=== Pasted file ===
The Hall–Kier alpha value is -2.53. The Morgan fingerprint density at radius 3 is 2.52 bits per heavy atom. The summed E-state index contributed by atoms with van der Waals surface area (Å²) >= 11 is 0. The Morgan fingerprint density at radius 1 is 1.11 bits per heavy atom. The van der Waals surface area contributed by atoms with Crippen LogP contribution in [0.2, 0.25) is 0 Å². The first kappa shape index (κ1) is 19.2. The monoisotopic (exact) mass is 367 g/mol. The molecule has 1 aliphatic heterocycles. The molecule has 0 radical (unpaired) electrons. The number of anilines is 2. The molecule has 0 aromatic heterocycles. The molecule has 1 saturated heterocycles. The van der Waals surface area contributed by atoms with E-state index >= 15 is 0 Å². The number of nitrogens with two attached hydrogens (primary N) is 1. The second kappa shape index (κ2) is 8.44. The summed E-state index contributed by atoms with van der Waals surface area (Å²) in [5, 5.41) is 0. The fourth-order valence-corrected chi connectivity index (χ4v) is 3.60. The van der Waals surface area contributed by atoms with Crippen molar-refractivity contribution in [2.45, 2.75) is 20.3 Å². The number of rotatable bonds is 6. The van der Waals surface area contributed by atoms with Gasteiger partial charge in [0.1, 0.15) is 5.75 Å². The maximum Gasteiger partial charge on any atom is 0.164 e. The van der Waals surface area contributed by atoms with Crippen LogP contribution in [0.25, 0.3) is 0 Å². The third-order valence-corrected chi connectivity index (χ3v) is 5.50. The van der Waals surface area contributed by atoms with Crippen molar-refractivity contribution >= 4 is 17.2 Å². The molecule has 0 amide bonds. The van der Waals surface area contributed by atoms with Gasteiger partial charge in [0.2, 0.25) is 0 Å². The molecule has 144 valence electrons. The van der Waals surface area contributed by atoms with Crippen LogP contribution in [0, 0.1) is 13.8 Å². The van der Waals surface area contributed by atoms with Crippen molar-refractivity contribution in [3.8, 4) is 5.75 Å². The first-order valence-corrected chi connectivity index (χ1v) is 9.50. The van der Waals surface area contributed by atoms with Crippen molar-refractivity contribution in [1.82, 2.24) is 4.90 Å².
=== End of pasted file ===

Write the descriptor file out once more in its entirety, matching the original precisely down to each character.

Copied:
The Hall–Kier alpha value is -2.53. The Morgan fingerprint density at radius 3 is 2.52 bits per heavy atom. The summed E-state index contributed by atoms with van der Waals surface area (Å²) >= 11 is 0. The Morgan fingerprint density at radius 1 is 1.11 bits per heavy atom. The van der Waals surface area contributed by atoms with Crippen LogP contribution in [0.2, 0.25) is 0 Å². The first kappa shape index (κ1) is 19.2. The monoisotopic (exact) mass is 367 g/mol. The molecule has 1 aliphatic heterocycles. The molecule has 0 radical (unpaired) electrons. The number of anilines is 2. The molecule has 0 aromatic heterocycles. The molecule has 1 saturated heterocycles. The van der Waals surface area contributed by atoms with E-state index >= 15 is 0 Å². The number of nitrogens with two attached hydrogens (primary N) is 1. The second kappa shape index (κ2) is 8.44. The summed E-state index contributed by atoms with van der Waals surface area (Å²) in [5, 5.41) is 0. The fourth-order valence-corrected chi connectivity index (χ4v) is 3.60. The van der Waals surface area contributed by atoms with Crippen molar-refractivity contribution in [2.45, 2.75) is 20.3 Å². The number of rotatable bonds is 6. The van der Waals surface area contributed by atoms with Gasteiger partial charge in [0.1, 0.15) is 5.75 Å². The maximum Gasteiger partial charge on any atom is 0.164 e. The van der Waals surface area contributed by atoms with Crippen LogP contribution in [0.25, 0.3) is 0 Å². The third-order valence-corrected chi connectivity index (χ3v) is 5.50. The van der Waals surface area contributed by atoms with Crippen molar-refractivity contribution >= 4 is 17.2 Å². The molecule has 0 amide bonds. The van der Waals surface area contributed by atoms with Gasteiger partial charge in [0.2, 0.25) is 0 Å². The molecule has 144 valence electrons. The van der Waals surface area contributed by atoms with Crippen LogP contribution in [0, 0.1) is 13.8 Å². The van der Waals surface area contributed by atoms with Crippen molar-refractivity contribution in [3.8, 4) is 5.75 Å². The first-order valence-corrected chi connectivity index (χ1v) is 9.50. The van der Waals surface area contributed by atoms with Crippen molar-refractivity contribution in [1.82, 2.24) is 4.90 Å².